Need for Views and Likes

Michael Liu, Writer

Social media has changed the way we interact with those around us. Long waits for a response from a letter, or even face to face interaction is no longer necessary. Social media provides immediacy. Someone can discover another’s interests, hobbies, family, and more in a matter of minutes without even meeting in person.

In 2009, Leah Pearlman created the famous like button. Now people had the ability to express interest or appreciation in a post without even writing a word and has changed social media forever. Likes catalyzed the new phenomenon of receiving instant praise and reinforcement from hundreds to millions of people online. Although this new form of self expression has many positive effects, there is also a dark side.

First of all, why do people even seek these likes? Likes have a simple purpose: validation.

These hearts or thumbs up emojis that users can receive on Instagram, Facebook, and Twitter can give people the sense of acceptance, importance, and popularity. Even though one may not care a lot about likes, receiving a like can still make one feel good.

According to senior Maya Mardesich, “When you’re receiving likes from hundreds of people who you barely talk to, it gives a false sense of validation. In my mind, likes and views don’t mean anything to me, but in reality, it’s a nice feeling to think that people like what you’re putting on the internet.”

Social media today has created an environment where people are constantly being surveyed by their peers. It’s human nature to seek approval of those around us. However, it becomes a problem when one becomes obsessed on seeking the approval of those around, and one’s mood is based on others’ opinions.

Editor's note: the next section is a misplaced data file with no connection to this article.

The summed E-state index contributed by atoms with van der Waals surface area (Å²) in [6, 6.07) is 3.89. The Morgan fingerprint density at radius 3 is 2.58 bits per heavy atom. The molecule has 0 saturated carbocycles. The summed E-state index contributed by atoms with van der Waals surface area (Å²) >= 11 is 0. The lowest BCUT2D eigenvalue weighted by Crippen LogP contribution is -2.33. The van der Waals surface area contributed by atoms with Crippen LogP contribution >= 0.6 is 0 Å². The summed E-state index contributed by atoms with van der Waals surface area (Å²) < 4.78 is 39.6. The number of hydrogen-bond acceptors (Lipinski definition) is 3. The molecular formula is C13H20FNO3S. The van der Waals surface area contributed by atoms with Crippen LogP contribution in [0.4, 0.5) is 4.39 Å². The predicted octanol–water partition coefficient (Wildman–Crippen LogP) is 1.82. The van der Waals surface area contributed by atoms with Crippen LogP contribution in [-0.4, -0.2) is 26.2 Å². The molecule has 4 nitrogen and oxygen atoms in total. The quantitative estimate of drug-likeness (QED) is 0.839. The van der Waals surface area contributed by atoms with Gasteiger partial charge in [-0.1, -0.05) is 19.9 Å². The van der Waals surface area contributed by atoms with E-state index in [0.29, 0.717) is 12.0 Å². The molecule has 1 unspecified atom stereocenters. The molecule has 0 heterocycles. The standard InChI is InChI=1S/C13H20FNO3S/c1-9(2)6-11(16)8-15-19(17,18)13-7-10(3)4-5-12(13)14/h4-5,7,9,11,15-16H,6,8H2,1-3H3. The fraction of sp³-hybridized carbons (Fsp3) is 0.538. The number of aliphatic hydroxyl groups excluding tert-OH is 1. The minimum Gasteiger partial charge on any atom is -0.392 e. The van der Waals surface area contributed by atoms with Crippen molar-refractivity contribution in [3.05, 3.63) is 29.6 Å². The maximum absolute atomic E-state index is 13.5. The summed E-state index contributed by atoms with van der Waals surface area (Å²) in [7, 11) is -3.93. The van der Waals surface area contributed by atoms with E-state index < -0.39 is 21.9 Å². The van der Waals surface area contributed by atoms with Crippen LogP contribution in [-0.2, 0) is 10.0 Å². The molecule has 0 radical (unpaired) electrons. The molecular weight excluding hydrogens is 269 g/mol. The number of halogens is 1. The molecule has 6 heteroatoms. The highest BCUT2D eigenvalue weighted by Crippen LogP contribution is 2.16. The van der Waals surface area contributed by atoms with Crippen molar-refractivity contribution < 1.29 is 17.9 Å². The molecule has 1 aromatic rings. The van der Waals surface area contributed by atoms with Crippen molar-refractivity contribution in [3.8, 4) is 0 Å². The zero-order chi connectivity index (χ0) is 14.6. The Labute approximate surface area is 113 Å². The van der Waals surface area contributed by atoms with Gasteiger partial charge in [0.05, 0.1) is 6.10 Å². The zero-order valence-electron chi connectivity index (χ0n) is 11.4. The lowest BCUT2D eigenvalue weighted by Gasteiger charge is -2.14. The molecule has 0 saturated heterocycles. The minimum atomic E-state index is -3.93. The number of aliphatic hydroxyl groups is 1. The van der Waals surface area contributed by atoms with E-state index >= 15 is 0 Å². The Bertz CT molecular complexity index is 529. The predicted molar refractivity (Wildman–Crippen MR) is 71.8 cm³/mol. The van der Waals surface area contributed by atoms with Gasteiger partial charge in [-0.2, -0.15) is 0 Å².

Senior Rae Kanoa said, “I used to be really obsessive over my likes and negative comments, and it just sucked so much time and energy out of me.

According to the Dove Self Esteem project, two-thirds of women felt prettier online than in real life. In addition, 60% of university students have admitted that likes and social media in general have caused negative effects to their confidence.  

Senior Margaret Tajirian stated, “Likes made me feel insecure because I would wonder why I wasn’t getting as many likes, and why certain people purposely don’t like your photo.”

Likes have become such an essential part of the social media experience that there has even been research done to teach social media users on how to receive the most amount of likes as possible. Advice such as the best time to post are weekends between 7-9 pm. There are even apps that keep track of what time receives the most likes and comments on a user’s account.

According to Mardesich, “I have deleted photos that don’t get enough likes. Although I haven’t  done it in a while, It just shows how much I let strangers control how I feel about myself and the content I put out for everyone to see.”

The purpose of likes was to provide users a more convenient way to show interest and appreciation on another’s post. However, without self control, likes can easily affect someone’s self confidence in a negative way, especially when likes are the source of one’s validation and self worth. One’s self worth should not be determined by the click of a mouse or the double tap on one’s screen, but solely by the individual.